Some colonists used an ash hopper for the making of lye instead of the barrel method. The ash hopper was kept in a shed to protect the ashes from being leached accidentally by a rain fall. Ashes were added every so often and water was poured over at intervals to insure a constant supply of lye. The lye dripped into a collecting vessel located beneath the hopper.

     The preparation of the fats or grease to be used in forming the soap was the next step. This consists of cleaning the fats and grease of all other impurities contained in them.

     The cleaning of fats is called rendering and is the smelliest part of the soap making operation. Animal fat, when removed from the animals during butchering, must be rendered before soap of any satisfactory quality can be made from it. This rendering removes all meat tissues that still remain in the fat sections. Fat obtained from cattle is called tallow while fat obtained from pigs is called lard.

     If soap was being made from grease saved from cooking fires, it was also rendered to remove all impurities that had collected in it. The waste cooking grease being saved over a period of time without the benefits of refrigeration usually became rancid, This cleaning step was very important to make the grease sweeter. It would result in a better smelling soap. The soap made from stale fats or grease would work just as well as soap made from sweet and clean fats but not be as pleasant to have around and use.

     To render, fats and waste cooking grease were placed in a large kettle and an equal amount of water was added. Then the kettle was placed over the open fire outdoors. Soap making was an outside activity. The smell from rendering the fats was too strong to wish in anyone's house. The mixture of fats and water were boiled until all the fats had melted. After a longer period of boiling to insure completion of melting the fats. The fire was stopped and into the kettle was placed another amount of water about equal to the first amount of water. The solution was allowed to cool down and left over night. By the next day the fats had solidified and floated to the top forming a layer of clean fat. All the impurities being not as light as the fat remained in water underneath the fat.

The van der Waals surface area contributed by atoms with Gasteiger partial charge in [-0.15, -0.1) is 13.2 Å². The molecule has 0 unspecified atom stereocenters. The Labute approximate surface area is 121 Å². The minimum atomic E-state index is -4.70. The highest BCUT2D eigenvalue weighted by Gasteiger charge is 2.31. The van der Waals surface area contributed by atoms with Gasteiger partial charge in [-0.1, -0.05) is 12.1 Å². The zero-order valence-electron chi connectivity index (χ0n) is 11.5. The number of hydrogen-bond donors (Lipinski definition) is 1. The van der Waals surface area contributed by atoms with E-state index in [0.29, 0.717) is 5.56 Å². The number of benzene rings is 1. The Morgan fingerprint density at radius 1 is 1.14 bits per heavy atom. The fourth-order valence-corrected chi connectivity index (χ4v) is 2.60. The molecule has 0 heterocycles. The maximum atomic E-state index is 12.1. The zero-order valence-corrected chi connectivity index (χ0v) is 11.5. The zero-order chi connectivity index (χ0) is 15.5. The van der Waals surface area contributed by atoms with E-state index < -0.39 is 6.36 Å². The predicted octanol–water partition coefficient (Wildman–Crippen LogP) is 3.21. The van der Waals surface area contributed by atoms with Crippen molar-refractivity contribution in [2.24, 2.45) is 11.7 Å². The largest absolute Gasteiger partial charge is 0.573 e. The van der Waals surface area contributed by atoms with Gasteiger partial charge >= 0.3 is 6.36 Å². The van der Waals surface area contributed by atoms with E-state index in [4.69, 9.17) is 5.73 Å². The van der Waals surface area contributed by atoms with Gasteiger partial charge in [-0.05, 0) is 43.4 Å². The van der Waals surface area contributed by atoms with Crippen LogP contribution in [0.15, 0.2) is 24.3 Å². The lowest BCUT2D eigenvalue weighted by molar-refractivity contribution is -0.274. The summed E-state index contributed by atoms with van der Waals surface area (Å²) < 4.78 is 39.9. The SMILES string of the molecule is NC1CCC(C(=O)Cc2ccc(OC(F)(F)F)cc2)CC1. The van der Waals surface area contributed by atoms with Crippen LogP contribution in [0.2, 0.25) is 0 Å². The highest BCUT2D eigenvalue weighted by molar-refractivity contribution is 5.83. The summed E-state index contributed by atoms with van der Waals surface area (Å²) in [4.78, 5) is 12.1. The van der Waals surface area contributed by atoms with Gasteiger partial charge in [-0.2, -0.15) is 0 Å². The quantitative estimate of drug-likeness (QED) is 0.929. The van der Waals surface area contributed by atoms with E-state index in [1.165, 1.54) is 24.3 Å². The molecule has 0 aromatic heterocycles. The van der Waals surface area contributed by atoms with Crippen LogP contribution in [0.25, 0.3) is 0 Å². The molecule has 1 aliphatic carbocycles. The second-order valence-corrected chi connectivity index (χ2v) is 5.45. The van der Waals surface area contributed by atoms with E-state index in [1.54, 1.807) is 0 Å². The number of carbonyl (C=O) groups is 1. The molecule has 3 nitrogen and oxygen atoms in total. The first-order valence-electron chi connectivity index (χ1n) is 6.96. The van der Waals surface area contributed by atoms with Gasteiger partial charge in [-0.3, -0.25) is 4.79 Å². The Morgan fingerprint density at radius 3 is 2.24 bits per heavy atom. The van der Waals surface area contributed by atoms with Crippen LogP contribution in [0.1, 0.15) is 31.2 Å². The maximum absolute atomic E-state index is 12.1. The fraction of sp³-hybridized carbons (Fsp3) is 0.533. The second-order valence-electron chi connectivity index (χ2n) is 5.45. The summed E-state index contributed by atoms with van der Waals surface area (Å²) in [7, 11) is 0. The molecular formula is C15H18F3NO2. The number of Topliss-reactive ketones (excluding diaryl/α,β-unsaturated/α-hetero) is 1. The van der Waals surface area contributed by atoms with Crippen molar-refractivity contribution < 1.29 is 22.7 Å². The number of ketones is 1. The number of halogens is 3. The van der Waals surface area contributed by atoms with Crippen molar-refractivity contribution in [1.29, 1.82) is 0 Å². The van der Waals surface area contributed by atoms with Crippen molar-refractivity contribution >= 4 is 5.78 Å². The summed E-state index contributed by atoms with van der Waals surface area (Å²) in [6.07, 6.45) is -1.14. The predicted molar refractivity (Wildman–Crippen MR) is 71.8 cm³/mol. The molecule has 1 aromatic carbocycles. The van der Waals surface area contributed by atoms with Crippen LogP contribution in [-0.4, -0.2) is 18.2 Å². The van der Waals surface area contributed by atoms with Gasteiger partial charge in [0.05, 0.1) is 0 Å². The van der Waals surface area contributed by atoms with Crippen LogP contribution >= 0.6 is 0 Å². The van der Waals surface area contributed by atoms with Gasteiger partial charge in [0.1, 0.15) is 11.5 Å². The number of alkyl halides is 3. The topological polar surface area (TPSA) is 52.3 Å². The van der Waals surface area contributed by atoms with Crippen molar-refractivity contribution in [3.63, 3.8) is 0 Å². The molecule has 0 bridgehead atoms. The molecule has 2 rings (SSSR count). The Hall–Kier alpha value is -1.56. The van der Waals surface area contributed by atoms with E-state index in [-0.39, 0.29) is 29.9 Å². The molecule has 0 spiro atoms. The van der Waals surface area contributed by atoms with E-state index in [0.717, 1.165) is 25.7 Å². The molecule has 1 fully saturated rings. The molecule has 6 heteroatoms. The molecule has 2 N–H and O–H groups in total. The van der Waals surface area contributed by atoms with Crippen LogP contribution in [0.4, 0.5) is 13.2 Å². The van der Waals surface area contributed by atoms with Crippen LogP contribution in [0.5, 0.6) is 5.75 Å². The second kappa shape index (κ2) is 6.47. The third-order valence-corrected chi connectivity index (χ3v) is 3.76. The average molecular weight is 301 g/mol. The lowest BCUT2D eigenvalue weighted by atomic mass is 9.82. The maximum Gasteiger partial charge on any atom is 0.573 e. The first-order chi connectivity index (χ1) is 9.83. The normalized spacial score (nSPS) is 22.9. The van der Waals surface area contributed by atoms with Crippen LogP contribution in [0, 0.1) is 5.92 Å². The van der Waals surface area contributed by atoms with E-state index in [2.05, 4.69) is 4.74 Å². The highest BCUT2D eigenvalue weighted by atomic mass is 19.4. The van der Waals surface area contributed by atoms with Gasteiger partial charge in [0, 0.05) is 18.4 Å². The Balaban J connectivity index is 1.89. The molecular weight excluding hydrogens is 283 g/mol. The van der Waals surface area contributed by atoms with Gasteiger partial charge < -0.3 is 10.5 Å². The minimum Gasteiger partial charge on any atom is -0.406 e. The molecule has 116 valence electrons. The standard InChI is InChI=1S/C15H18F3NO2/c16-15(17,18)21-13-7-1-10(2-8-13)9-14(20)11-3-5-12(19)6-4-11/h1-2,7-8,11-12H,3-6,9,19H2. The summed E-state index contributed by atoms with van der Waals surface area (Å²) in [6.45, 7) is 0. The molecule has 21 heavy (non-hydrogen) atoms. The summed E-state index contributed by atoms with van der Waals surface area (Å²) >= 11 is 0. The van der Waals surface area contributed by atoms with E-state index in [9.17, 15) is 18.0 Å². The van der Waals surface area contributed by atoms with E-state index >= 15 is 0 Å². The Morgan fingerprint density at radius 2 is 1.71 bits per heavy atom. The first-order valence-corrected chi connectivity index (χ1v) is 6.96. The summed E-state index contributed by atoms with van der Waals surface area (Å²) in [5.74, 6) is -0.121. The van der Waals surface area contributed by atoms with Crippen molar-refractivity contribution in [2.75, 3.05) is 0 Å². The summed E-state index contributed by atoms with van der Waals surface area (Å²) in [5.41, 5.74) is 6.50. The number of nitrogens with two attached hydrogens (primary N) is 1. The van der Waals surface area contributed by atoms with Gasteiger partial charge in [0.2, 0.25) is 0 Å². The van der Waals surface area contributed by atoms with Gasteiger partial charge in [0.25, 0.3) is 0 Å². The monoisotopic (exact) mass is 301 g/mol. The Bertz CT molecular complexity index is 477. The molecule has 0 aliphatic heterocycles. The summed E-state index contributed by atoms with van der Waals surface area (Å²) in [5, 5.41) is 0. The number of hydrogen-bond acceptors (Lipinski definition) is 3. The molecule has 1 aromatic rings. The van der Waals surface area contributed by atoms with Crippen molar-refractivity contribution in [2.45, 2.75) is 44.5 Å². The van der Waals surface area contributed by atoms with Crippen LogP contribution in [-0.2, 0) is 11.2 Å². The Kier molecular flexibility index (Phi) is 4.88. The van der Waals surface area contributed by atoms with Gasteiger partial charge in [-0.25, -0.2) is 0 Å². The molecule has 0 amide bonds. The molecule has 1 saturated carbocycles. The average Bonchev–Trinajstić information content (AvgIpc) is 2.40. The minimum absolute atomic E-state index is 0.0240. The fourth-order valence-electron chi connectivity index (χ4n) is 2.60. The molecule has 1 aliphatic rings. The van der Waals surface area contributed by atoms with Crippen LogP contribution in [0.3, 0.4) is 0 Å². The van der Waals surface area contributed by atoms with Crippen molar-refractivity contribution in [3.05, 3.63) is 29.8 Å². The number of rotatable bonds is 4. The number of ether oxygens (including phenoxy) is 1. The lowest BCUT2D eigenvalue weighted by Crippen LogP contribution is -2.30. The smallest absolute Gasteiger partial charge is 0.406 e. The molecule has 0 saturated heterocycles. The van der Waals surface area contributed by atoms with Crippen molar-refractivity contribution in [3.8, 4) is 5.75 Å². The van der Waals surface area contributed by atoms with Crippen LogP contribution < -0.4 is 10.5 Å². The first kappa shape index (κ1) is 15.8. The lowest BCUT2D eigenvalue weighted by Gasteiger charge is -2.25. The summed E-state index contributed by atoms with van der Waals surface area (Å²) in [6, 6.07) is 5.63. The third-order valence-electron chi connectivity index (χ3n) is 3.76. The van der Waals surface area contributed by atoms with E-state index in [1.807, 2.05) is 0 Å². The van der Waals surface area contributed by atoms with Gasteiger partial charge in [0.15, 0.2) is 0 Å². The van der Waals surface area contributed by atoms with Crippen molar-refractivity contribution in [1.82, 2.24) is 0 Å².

In another large kettle or pot the fat was placed with the amount of lye solution determined to be the correct amount. This is easier said than done. We will discuss it more later. Then this pot was placed over a fire again outdoors and boiled. This mixture was boiled until the soap was formed. This was determined when the mixture boiled up into a thick frothy mass, and a small amount placed on the tongue caused no noticeable "bite". This boiling process could take up to six to eight hours depending on the amount of the mixture and the strength of the lye.